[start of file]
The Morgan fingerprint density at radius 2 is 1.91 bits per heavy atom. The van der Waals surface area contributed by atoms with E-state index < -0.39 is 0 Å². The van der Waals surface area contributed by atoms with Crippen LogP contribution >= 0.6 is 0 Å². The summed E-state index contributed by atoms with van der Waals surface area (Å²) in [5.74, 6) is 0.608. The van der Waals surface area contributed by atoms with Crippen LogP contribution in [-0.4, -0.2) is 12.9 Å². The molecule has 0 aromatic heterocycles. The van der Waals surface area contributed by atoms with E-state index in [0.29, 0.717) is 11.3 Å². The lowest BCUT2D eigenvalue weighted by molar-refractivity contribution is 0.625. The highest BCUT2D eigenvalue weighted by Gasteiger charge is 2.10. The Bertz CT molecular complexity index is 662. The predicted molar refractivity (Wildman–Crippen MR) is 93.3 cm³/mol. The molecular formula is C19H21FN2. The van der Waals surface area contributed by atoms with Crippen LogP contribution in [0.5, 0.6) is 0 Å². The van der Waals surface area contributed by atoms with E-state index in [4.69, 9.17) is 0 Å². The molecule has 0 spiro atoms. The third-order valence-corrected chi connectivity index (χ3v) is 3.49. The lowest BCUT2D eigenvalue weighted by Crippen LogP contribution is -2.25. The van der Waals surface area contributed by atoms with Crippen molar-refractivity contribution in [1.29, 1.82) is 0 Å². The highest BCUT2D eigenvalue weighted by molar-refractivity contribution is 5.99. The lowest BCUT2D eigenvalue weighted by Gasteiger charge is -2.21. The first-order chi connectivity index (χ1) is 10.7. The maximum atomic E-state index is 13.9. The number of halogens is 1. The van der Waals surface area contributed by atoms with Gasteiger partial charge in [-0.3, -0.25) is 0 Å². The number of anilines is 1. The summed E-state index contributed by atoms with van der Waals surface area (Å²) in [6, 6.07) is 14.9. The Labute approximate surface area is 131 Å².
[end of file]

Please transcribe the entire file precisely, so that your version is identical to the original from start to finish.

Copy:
The Morgan fingerprint density at radius 2 is 1.91 bits per heavy atom. The van der Waals surface area contributed by atoms with E-state index < -0.39 is 0 Å². The van der Waals surface area contributed by atoms with Crippen LogP contribution >= 0.6 is 0 Å². The summed E-state index contributed by atoms with van der Waals surface area (Å²) in [5.74, 6) is 0.608. The van der Waals surface area contributed by atoms with Crippen LogP contribution in [-0.4, -0.2) is 12.9 Å². The molecule has 0 aromatic heterocycles. The van der Waals surface area contributed by atoms with E-state index in [0.29, 0.717) is 11.3 Å². The lowest BCUT2D eigenvalue weighted by molar-refractivity contribution is 0.625. The highest BCUT2D eigenvalue weighted by Gasteiger charge is 2.10. The Bertz CT molecular complexity index is 662. The predicted molar refractivity (Wildman–Crippen MR) is 93.3 cm³/mol. The molecular formula is C19H21FN2. The van der Waals surface area contributed by atoms with Crippen LogP contribution in [0.5, 0.6) is 0 Å². The van der Waals surface area contributed by atoms with E-state index in [4.69, 9.17) is 0 Å². The molecule has 0 spiro atoms. The third-order valence-corrected chi connectivity index (χ3v) is 3.49. The lowest BCUT2D eigenvalue weighted by Crippen LogP contribution is -2.25. The van der Waals surface area contributed by atoms with Crippen molar-refractivity contribution in [1.29, 1.82) is 0 Å². The highest BCUT2D eigenvalue weighted by molar-refractivity contribution is 5.99. The lowest BCUT2D eigenvalue weighted by Gasteiger charge is -2.21. The first-order chi connectivity index (χ1) is 10.7. The maximum atomic E-state index is 13.9. The number of halogens is 1. The van der Waals surface area contributed by atoms with Gasteiger partial charge in [-0.3, -0.25) is 0 Å². The number of anilines is 1. The summed E-state index contributed by atoms with van der Waals surface area (Å²) in [6, 6.07) is 14.9. The Labute approximate surface area is 131 Å².